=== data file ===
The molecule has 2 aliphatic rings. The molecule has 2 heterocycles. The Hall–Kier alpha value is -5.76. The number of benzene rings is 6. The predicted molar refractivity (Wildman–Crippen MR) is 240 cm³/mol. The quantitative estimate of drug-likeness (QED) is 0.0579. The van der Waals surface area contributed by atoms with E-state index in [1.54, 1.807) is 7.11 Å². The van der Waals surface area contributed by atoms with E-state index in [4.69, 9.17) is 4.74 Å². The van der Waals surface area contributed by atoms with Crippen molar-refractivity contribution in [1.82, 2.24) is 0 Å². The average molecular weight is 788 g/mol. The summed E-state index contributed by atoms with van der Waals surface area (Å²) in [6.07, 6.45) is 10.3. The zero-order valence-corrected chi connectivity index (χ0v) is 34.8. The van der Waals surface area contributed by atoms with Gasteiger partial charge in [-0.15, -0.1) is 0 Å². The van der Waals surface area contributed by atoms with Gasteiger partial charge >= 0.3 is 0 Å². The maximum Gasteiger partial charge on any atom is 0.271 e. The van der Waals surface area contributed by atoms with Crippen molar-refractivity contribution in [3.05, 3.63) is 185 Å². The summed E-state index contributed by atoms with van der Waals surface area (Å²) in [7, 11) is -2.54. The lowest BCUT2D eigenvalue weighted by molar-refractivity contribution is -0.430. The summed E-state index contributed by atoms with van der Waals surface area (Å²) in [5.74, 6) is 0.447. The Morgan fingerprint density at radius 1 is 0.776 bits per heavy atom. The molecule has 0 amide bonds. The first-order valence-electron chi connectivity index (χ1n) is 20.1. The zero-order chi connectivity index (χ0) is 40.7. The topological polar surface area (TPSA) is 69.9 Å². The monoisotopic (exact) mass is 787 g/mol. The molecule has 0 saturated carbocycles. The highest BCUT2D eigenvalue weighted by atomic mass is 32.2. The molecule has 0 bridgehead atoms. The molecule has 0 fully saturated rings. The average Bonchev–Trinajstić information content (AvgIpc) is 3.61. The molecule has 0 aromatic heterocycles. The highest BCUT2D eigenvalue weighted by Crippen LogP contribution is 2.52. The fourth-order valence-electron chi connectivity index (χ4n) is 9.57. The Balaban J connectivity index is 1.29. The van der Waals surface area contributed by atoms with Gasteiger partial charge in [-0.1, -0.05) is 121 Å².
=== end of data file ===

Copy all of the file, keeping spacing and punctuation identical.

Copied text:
The molecule has 2 aliphatic rings. The molecule has 2 heterocycles. The Hall–Kier alpha value is -5.76. The number of benzene rings is 6. The predicted molar refractivity (Wildman–Crippen MR) is 240 cm³/mol. The quantitative estimate of drug-likeness (QED) is 0.0579. The van der Waals surface area contributed by atoms with E-state index in [1.54, 1.807) is 7.11 Å². The van der Waals surface area contributed by atoms with E-state index in [4.69, 9.17) is 4.74 Å². The van der Waals surface area contributed by atoms with Crippen molar-refractivity contribution in [1.82, 2.24) is 0 Å². The average molecular weight is 788 g/mol. The summed E-state index contributed by atoms with van der Waals surface area (Å²) in [6.07, 6.45) is 10.3. The zero-order valence-corrected chi connectivity index (χ0v) is 34.8. The van der Waals surface area contributed by atoms with Gasteiger partial charge in [-0.15, -0.1) is 0 Å². The van der Waals surface area contributed by atoms with Gasteiger partial charge >= 0.3 is 0 Å². The maximum Gasteiger partial charge on any atom is 0.271 e. The van der Waals surface area contributed by atoms with Crippen molar-refractivity contribution in [3.05, 3.63) is 185 Å². The summed E-state index contributed by atoms with van der Waals surface area (Å²) in [7, 11) is -2.54. The lowest BCUT2D eigenvalue weighted by molar-refractivity contribution is -0.430. The summed E-state index contributed by atoms with van der Waals surface area (Å²) in [5.74, 6) is 0.447. The Morgan fingerprint density at radius 1 is 0.776 bits per heavy atom. The molecule has 0 amide bonds. The first-order valence-electron chi connectivity index (χ1n) is 20.1. The zero-order chi connectivity index (χ0) is 40.7. The topological polar surface area (TPSA) is 69.9 Å². The monoisotopic (exact) mass is 787 g/mol. The molecule has 0 saturated carbocycles. The highest BCUT2D eigenvalue weighted by atomic mass is 32.2. The molecule has 0 bridgehead atoms. The molecule has 0 fully saturated rings. The average Bonchev–Trinajstić information content (AvgIpc) is 3.61. The molecule has 0 aromatic heterocycles. The highest BCUT2D eigenvalue weighted by Crippen LogP contribution is 2.52. The fourth-order valence-electron chi connectivity index (χ4n) is 9.57. The Balaban J connectivity index is 1.29. The van der Waals surface area contributed by atoms with Gasteiger partial charge in [-0.1, -0.05) is 121 Å².